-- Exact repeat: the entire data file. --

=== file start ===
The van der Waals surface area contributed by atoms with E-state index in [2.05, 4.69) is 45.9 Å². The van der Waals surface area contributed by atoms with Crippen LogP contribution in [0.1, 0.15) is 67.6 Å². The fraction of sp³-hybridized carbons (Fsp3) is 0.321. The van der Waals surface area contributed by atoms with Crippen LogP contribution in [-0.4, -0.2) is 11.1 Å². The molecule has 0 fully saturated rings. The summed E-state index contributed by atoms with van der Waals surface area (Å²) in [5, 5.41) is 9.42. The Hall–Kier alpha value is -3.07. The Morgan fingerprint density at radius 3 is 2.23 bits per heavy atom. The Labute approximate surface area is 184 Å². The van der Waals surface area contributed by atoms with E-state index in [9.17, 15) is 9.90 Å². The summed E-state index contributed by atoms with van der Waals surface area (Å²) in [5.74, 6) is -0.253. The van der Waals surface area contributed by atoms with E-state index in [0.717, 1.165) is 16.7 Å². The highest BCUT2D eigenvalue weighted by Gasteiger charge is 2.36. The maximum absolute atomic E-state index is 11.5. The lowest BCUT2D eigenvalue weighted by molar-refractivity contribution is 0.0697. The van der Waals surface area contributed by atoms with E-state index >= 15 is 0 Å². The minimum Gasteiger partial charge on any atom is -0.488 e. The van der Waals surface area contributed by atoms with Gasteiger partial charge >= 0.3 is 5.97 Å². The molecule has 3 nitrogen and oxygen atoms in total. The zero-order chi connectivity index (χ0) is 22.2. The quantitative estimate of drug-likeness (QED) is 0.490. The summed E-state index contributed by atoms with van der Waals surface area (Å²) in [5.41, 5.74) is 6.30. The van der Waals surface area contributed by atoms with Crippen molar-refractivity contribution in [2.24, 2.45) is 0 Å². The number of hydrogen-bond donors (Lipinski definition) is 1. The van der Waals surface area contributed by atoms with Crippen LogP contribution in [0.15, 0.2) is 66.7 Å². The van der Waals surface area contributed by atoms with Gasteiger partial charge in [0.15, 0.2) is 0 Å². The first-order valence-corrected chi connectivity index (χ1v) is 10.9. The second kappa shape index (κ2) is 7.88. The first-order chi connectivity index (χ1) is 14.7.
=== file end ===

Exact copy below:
The van der Waals surface area contributed by atoms with E-state index in [2.05, 4.69) is 45.9 Å². The van der Waals surface area contributed by atoms with Crippen LogP contribution in [0.1, 0.15) is 67.6 Å². The fraction of sp³-hybridized carbons (Fsp3) is 0.321. The van der Waals surface area contributed by atoms with Crippen LogP contribution in [-0.4, -0.2) is 11.1 Å². The molecule has 0 fully saturated rings. The summed E-state index contributed by atoms with van der Waals surface area (Å²) in [5, 5.41) is 9.42. The Hall–Kier alpha value is -3.07. The Morgan fingerprint density at radius 3 is 2.23 bits per heavy atom. The Labute approximate surface area is 184 Å². The van der Waals surface area contributed by atoms with E-state index in [9.17, 15) is 9.90 Å². The summed E-state index contributed by atoms with van der Waals surface area (Å²) in [5.74, 6) is -0.253. The van der Waals surface area contributed by atoms with E-state index in [0.717, 1.165) is 16.7 Å². The highest BCUT2D eigenvalue weighted by Gasteiger charge is 2.36. The maximum absolute atomic E-state index is 11.5. The lowest BCUT2D eigenvalue weighted by molar-refractivity contribution is 0.0697. The van der Waals surface area contributed by atoms with E-state index >= 15 is 0 Å². The minimum Gasteiger partial charge on any atom is -0.488 e. The van der Waals surface area contributed by atoms with Gasteiger partial charge >= 0.3 is 5.97 Å². The molecule has 3 nitrogen and oxygen atoms in total. The zero-order chi connectivity index (χ0) is 22.2. The quantitative estimate of drug-likeness (QED) is 0.490. The summed E-state index contributed by atoms with van der Waals surface area (Å²) in [5.41, 5.74) is 6.30. The van der Waals surface area contributed by atoms with Crippen molar-refractivity contribution in [2.24, 2.45) is 0 Å². The number of hydrogen-bond donors (Lipinski definition) is 1. The van der Waals surface area contributed by atoms with Crippen LogP contribution in [0.15, 0.2) is 66.7 Å². The van der Waals surface area contributed by atoms with Gasteiger partial charge in [0.15, 0.2) is 0 Å². The first-order valence-corrected chi connectivity index (χ1v) is 10.9. The second kappa shape index (κ2) is 7.88. The first-order chi connectivity index (χ1) is 14.7.